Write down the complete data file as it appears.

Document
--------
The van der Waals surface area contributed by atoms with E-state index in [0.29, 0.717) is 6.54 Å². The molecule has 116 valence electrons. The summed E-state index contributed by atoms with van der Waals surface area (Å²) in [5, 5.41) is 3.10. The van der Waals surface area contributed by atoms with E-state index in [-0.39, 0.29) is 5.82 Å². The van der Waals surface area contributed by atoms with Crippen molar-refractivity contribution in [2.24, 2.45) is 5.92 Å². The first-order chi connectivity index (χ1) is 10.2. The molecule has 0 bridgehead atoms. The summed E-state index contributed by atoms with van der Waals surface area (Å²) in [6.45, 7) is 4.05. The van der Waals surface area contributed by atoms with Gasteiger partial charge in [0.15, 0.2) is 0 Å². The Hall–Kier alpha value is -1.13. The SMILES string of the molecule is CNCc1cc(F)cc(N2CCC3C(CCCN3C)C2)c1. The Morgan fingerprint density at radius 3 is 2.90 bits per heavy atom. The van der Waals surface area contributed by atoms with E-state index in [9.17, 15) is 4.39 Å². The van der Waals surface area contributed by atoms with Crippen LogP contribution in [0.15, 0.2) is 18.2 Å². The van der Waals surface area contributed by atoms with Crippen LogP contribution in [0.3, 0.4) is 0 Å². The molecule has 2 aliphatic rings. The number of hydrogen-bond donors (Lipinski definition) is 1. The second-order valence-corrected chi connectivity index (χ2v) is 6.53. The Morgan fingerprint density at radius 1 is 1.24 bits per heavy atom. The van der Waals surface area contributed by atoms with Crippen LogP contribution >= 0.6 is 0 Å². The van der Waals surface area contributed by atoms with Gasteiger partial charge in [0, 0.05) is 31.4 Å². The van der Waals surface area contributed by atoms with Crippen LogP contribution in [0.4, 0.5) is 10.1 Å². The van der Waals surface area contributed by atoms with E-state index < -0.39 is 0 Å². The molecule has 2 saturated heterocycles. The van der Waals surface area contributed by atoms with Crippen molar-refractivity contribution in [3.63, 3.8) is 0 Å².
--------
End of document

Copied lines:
The van der Waals surface area contributed by atoms with E-state index in [0.29, 0.717) is 6.54 Å². The molecule has 116 valence electrons. The summed E-state index contributed by atoms with van der Waals surface area (Å²) in [5, 5.41) is 3.10. The van der Waals surface area contributed by atoms with E-state index in [-0.39, 0.29) is 5.82 Å². The van der Waals surface area contributed by atoms with Crippen molar-refractivity contribution in [2.24, 2.45) is 5.92 Å². The first-order chi connectivity index (χ1) is 10.2. The molecule has 0 bridgehead atoms. The summed E-state index contributed by atoms with van der Waals surface area (Å²) in [6.45, 7) is 4.05. The van der Waals surface area contributed by atoms with Gasteiger partial charge in [0.15, 0.2) is 0 Å². The Hall–Kier alpha value is -1.13. The SMILES string of the molecule is CNCc1cc(F)cc(N2CCC3C(CCCN3C)C2)c1. The Morgan fingerprint density at radius 3 is 2.90 bits per heavy atom. The van der Waals surface area contributed by atoms with E-state index in [9.17, 15) is 4.39 Å². The van der Waals surface area contributed by atoms with Crippen LogP contribution in [0.15, 0.2) is 18.2 Å². The van der Waals surface area contributed by atoms with Crippen LogP contribution in [0.3, 0.4) is 0 Å². The molecule has 2 aliphatic rings. The number of hydrogen-bond donors (Lipinski definition) is 1. The second-order valence-corrected chi connectivity index (χ2v) is 6.53. The Morgan fingerprint density at radius 1 is 1.24 bits per heavy atom. The van der Waals surface area contributed by atoms with Crippen LogP contribution >= 0.6 is 0 Å². The van der Waals surface area contributed by atoms with Gasteiger partial charge in [0, 0.05) is 31.4 Å². The van der Waals surface area contributed by atoms with Crippen LogP contribution in [0.4, 0.5) is 10.1 Å². The van der Waals surface area contributed by atoms with E-state index < -0.39 is 0 Å². The molecule has 2 saturated heterocycles. The van der Waals surface area contributed by atoms with Crippen molar-refractivity contribution in [3.63, 3.8) is 0 Å².